You may also like:
Things You Throw Away That You Should Add To Your Stockpile Instead
The ‘Superweed’ That Saved Large Communities During The Great Depression (Video)
Why Now More Than Ever You Should Prepare For the Upcoming EMP
9 Ingenious Ways To Keep Looters Away From Your Property
Nobody really needs milk
Oh yea? Tell that one to my Pediatrician.
All very good ideas and suggestions.I remember my folks stories about how hard those times were. My dad was one of
the lucky ones that had a job.
I will say this.Bologna whether is packaged or fresh sliced from
the deli is flat to expensive to buy.
It’s amazing how some of the foods that are so expensive today, were really considered cheap basic staples easy to come by during the Great Depression here on the East Coast. Oysters, fresh salmon come to mind.
i would avoid Pork Products…. its not healty thing to eat
Some good suggestions here, but I’m not sure how practical they are in the modern day. Where I see a lot of people wasting money is with personal care.
If you live in an urban area and are a woman… You have probably found that salons charge a lot of money and if your hair is long like mine, they will charge a premium.
The going rate for a haircut in the city for me is $60… And that doesn’t even include a styling at the end. And then naturally, they are standing there with their hand out for a tip of at least $10 on top of it. Now, before anybody freaks out… Where I live, employees such as waitresses and hairdressers must make the same wage as everyone else. They are not living solely “on tips” as they do in some areas. A lot of them probably actually make more than I do.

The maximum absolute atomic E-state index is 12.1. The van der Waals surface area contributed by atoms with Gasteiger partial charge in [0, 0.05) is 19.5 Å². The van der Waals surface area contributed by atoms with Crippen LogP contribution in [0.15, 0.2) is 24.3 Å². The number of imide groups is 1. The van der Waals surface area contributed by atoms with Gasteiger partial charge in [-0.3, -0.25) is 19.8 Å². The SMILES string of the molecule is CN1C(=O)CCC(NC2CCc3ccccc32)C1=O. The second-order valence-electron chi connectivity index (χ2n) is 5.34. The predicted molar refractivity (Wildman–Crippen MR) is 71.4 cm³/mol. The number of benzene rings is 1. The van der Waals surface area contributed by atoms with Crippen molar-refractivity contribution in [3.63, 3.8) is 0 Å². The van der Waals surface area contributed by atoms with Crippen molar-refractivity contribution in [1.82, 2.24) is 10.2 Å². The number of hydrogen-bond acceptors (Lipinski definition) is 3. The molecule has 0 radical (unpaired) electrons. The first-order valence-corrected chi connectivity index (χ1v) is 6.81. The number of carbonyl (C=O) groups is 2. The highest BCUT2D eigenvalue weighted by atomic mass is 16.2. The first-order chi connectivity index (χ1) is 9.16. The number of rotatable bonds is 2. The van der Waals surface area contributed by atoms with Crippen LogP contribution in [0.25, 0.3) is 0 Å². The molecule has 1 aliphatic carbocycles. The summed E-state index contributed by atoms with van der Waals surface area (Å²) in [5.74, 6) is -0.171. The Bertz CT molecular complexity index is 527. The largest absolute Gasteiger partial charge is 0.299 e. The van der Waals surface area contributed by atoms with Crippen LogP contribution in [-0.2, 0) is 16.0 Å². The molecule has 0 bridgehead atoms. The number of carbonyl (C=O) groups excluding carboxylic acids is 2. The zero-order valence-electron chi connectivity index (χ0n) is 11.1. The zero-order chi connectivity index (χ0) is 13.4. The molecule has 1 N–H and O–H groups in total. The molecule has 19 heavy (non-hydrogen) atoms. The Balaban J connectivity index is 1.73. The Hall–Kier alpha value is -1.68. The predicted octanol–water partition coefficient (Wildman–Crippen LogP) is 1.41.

Anyway… I can drive out of the city to the closest small town and get the same haircut for $30. I also have a cheap pair of haircutting scissors that I bought from Sally Beauty Supply and unknown to trim my own dry ends between cuts. Same with colors. You can purchase some fairly good quality stuff from the drugstore or from eSalon (they make good quality custom colours and send them to you very cheap). I have noticed that my home colours last just as long on my gray roots as an expensive root job at the salon.
I know several women who seem incapable of cutting their own toenails or filing their own nails. Learn how to do this, it’s not hard. Where I live, a pedicure can cost between $30 and $60 and a manicure can cost about the same… More if you have acrylic nails, which need to be filled every 2 to 3 weeks. and again… the hand out for the tip at the end. You can do this stuff for literally pennies yourself at home.
Make your own bread. Make your own yoghurt. Where I live, a large container of yoghurt is running about $8 or more right now. And most store-bought yoghurt is garbage because it is not fermented long enough to create enough of the bacterial cultures. All you need to do is buy your yoghurt starter one time. After that, you can just use a little bit of your yoghurt or even some of the whey that you have strained off to start another batch (you can freeze whey as well and use it as starter). Dairy products are often put on discount when they are nearing their expiry date. In my experience, dairy products are good for a significant amount of time past that date. If you are lucky enough to find cream/milk discounted – you can make that same size container of yoghurt for around two dollars. And you can ferment it several hours longer so that it actually does contain a very high number of bacterial units. And even if you can’t find dairy on discount… You will still save about 60%.
Learning to cook, not to just to bake, is a key way to save money. When and how to substitute ingredients to still make a nutritious, palatable meal, adds to that value.